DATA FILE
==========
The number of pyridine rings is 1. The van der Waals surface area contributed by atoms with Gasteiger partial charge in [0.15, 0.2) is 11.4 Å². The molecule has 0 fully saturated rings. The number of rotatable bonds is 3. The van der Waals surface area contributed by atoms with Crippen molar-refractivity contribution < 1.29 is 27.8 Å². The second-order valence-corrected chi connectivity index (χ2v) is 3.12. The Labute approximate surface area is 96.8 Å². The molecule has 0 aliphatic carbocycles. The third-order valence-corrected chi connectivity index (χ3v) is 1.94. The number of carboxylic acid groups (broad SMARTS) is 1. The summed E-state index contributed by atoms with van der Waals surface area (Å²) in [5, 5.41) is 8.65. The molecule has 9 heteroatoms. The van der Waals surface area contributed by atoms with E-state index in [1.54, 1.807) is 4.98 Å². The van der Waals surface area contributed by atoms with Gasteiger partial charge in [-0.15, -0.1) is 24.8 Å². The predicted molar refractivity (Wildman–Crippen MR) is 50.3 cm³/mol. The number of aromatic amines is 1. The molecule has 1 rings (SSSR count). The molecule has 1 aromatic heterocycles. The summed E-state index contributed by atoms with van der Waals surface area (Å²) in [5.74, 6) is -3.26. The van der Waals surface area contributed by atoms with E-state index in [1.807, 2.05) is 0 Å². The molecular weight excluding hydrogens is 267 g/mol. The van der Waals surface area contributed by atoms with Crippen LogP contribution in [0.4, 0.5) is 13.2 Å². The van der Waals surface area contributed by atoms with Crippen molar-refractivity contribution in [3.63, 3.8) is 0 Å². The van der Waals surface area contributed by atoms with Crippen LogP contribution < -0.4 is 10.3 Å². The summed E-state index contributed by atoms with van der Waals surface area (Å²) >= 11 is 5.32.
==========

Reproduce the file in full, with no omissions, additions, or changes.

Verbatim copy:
The number of pyridine rings is 1. The van der Waals surface area contributed by atoms with Gasteiger partial charge in [0.15, 0.2) is 11.4 Å². The molecule has 0 fully saturated rings. The number of rotatable bonds is 3. The van der Waals surface area contributed by atoms with Crippen molar-refractivity contribution < 1.29 is 27.8 Å². The second-order valence-corrected chi connectivity index (χ2v) is 3.12. The Labute approximate surface area is 96.8 Å². The molecule has 0 aliphatic carbocycles. The third-order valence-corrected chi connectivity index (χ3v) is 1.94. The number of carboxylic acid groups (broad SMARTS) is 1. The summed E-state index contributed by atoms with van der Waals surface area (Å²) in [5, 5.41) is 8.65. The molecule has 9 heteroatoms. The van der Waals surface area contributed by atoms with E-state index in [1.54, 1.807) is 4.98 Å². The van der Waals surface area contributed by atoms with Gasteiger partial charge in [-0.15, -0.1) is 24.8 Å². The predicted molar refractivity (Wildman–Crippen MR) is 50.3 cm³/mol. The number of aromatic amines is 1. The molecule has 1 rings (SSSR count). The molecule has 1 aromatic heterocycles. The summed E-state index contributed by atoms with van der Waals surface area (Å²) in [5.74, 6) is -3.26. The van der Waals surface area contributed by atoms with E-state index in [1.807, 2.05) is 0 Å². The molecular weight excluding hydrogens is 267 g/mol. The van der Waals surface area contributed by atoms with Crippen LogP contribution in [0.4, 0.5) is 13.2 Å². The van der Waals surface area contributed by atoms with Crippen molar-refractivity contribution in [3.63, 3.8) is 0 Å². The van der Waals surface area contributed by atoms with Crippen LogP contribution < -0.4 is 10.3 Å². The summed E-state index contributed by atoms with van der Waals surface area (Å²) >= 11 is 5.32.